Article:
Originally Posted by MasterKromm
I'm not about to pretend I completely understand what is being said there. I have been giving it some thought though, and I do understand what you and Munchers are saying... I'm just not sure if I am willing to accept it(yet) as inarguably true. Assuming it is truly a FSB wall, and assuming VCCA is constant for all e4300 chips then they should all wall out at very similair FSBs. Unfortunately simply "forcing" the multiplier down may not behave as desired, since its not the original locked multiplier such a comparison isn't really effective. As it stands now I am willing to admit there is definately a CPU FSB wall at some point for all chips. Though I feel that the e4300 is atm limited by overall quality(week/stepping/maybe even where on wafer it was taken) and the NB straps for people who have boards that don't allow them to choose.
**EDIT** oh yeah and good night all I'm beat **EDIT**
Ya you're right the 4300 is limited in some ways. Seems like a very inconsistent chip first of all, more so than some other series anyway, as far as heat goes. Also, it runs at that 800mhz strap, which is limiting to cpu and mobo, and thus overall OC, because of the tighter timings. Basically, either mobo or cpu, one of them will crap out because of the strap, sooner than it would on a 1066 strap cpu. The big "but" here, is that will not always hold true, because no two cpu's are created equally. You have some 4300's having higher walls than others, some 6600's having different walls than others, etc. With all the variances, it becomes a very unexact science, and things get kind of confusing or blurred results ya know?
Which goes to the other thing you said about VCCA, even if it is constant on all 4300's, that doesn't mean they will all react the same, cause again every cpu is different. Sometimes vastly different, even among the same weeks/batches/steppings. Just like the max core clock can vary alot, so can the wall it seems, even among identical spec chips, so voltage may be constant but chip performance from that voltage, is not. It makes sense that the fsb wall would vary similarly to the core clock max, from cpu to cpu. The 4300 on average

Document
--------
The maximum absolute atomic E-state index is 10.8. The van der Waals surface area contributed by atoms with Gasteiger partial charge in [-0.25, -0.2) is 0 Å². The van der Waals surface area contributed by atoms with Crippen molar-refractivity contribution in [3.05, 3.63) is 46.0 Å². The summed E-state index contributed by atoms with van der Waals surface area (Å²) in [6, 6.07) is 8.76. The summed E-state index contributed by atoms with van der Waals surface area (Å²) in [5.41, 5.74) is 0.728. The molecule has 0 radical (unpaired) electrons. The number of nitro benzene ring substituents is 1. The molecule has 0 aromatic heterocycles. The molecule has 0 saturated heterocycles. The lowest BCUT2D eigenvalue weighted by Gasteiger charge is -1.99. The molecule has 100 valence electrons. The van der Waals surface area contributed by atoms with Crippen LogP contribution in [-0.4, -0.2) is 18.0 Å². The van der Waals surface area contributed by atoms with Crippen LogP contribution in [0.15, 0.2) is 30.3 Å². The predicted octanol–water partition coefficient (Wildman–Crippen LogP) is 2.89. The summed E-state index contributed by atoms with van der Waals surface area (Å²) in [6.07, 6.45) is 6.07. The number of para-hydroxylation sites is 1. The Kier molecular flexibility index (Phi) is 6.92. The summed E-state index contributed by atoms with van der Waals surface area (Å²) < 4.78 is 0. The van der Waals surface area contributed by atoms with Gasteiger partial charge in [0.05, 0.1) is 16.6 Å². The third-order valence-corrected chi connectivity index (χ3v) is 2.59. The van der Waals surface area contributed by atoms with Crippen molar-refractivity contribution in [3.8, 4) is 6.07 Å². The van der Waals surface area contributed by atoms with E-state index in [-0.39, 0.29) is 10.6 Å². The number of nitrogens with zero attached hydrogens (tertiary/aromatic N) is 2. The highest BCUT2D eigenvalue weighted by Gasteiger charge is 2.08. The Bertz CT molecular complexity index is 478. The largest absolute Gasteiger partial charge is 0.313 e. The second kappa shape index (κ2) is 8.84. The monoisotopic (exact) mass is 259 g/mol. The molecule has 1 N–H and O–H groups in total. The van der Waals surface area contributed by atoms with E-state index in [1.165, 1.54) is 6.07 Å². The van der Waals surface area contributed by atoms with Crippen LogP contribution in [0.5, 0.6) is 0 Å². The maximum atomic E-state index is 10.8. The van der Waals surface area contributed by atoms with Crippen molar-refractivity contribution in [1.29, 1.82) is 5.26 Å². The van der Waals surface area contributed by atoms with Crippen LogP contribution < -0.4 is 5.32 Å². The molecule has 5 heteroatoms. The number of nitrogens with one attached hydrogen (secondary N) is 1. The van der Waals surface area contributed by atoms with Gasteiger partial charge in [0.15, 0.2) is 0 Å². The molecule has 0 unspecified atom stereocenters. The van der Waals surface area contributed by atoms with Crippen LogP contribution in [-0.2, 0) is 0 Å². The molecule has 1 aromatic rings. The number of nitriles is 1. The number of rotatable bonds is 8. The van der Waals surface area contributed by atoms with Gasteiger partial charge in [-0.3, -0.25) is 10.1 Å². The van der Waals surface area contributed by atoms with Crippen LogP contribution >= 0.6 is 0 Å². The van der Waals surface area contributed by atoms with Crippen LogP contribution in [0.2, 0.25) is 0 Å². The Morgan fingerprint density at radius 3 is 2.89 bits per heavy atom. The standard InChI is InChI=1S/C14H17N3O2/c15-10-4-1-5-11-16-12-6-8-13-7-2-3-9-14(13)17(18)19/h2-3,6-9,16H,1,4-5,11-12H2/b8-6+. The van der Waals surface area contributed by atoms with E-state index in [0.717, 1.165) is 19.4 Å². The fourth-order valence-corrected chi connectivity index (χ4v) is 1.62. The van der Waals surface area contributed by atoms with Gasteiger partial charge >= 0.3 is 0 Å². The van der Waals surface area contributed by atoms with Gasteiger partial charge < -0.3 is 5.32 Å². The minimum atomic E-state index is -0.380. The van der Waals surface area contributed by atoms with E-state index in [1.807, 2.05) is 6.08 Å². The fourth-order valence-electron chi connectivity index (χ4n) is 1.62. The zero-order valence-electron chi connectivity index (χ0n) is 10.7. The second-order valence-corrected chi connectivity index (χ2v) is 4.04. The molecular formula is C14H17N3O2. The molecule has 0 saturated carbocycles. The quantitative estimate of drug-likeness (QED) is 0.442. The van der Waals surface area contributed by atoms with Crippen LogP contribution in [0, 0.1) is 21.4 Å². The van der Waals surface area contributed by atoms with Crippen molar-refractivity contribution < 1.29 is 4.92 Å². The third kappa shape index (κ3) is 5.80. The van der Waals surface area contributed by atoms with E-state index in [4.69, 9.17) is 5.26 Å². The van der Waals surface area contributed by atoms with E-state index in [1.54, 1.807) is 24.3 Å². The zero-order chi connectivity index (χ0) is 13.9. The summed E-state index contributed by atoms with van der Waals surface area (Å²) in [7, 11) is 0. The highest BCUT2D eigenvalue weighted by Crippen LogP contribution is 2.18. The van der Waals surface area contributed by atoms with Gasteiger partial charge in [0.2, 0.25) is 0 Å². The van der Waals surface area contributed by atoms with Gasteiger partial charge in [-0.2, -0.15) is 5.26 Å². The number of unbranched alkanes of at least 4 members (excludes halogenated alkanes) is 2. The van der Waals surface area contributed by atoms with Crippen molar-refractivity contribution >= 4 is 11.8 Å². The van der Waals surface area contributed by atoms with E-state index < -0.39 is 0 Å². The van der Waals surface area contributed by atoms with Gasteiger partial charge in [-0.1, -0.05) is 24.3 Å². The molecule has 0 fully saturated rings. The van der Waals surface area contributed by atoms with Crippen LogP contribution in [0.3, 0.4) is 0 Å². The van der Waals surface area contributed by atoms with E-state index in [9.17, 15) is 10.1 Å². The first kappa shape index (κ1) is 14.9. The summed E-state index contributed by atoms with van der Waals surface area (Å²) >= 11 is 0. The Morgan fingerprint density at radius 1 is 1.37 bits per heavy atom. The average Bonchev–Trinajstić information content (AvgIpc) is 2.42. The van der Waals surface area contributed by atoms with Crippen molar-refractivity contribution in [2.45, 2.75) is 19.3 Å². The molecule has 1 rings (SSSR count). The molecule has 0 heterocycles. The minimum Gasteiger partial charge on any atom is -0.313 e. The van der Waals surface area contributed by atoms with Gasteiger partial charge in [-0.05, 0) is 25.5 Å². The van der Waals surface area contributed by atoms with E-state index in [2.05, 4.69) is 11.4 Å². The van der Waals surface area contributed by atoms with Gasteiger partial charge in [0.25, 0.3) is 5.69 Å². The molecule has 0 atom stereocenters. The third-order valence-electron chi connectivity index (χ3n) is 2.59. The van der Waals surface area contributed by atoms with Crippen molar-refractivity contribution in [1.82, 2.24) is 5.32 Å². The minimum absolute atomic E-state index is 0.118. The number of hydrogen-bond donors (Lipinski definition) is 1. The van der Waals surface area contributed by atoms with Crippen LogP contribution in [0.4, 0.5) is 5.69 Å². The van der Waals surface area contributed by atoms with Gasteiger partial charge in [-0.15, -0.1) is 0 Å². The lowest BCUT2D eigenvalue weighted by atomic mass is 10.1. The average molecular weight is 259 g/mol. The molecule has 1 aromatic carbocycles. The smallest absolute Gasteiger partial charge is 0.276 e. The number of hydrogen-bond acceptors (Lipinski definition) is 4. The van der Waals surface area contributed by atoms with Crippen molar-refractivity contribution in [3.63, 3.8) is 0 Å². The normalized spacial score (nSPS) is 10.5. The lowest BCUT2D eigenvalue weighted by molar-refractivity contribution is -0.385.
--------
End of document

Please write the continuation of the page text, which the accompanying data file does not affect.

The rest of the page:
, seems to have a lower fsb wall than most 6xxx series chips, from what I've seen. True also you say, certain multis don't behave sometimes, but when I see multi's seem to work for large range, but all bomb out at around same fsb on one cpu, just seems fishy you know
That quote from XS you put up is saying basically what I mean, there's more than just the core under that hood, and everything has it's limits. He's saying what we all know, in detail, and that is: fsb
X cpu multi
= core clock
. The first part of the equation fsb, is controlled by you of course to a point. If mobo can handle it, you likewise try and impose it on cpu, if it too can handle it.
The PLL you could actually call it the multi itself since it pretty much is, and so it's the second part of the equation. It's the receiver of the fsb, and the outputter of the core clock, the middle (multi) man of the deal. Taking the imposed fsb, multiplying it, then outputting the now higher speed core clock. Then third equation part is your core clock. Since all parts of this equation are physical entities, speeds being driven by voltage, and not made up numbers, laws of physics kicks in and every part must have a limit, it must. The PLL is another part of the cpu just like the core, given a voltage and expected to maintain a speed from it, attempting to hold up it's part of this fraqile, larger equation, so doesn't it make sense there'd be a wall really?
--I find that last post in your XS link very interesting, about P35 mobos. Perhaps some mobo's either are programmed to, or just give the higher volts where
the cpu needs it (like PLL supply voltage), or just maybe cleaner voltage or something? Maybe that's why results vary by mobo like muncher saw, further confusing the puzzle. Yet another thing that changes from user to user, affecting the overall result, and ultimately our take on things.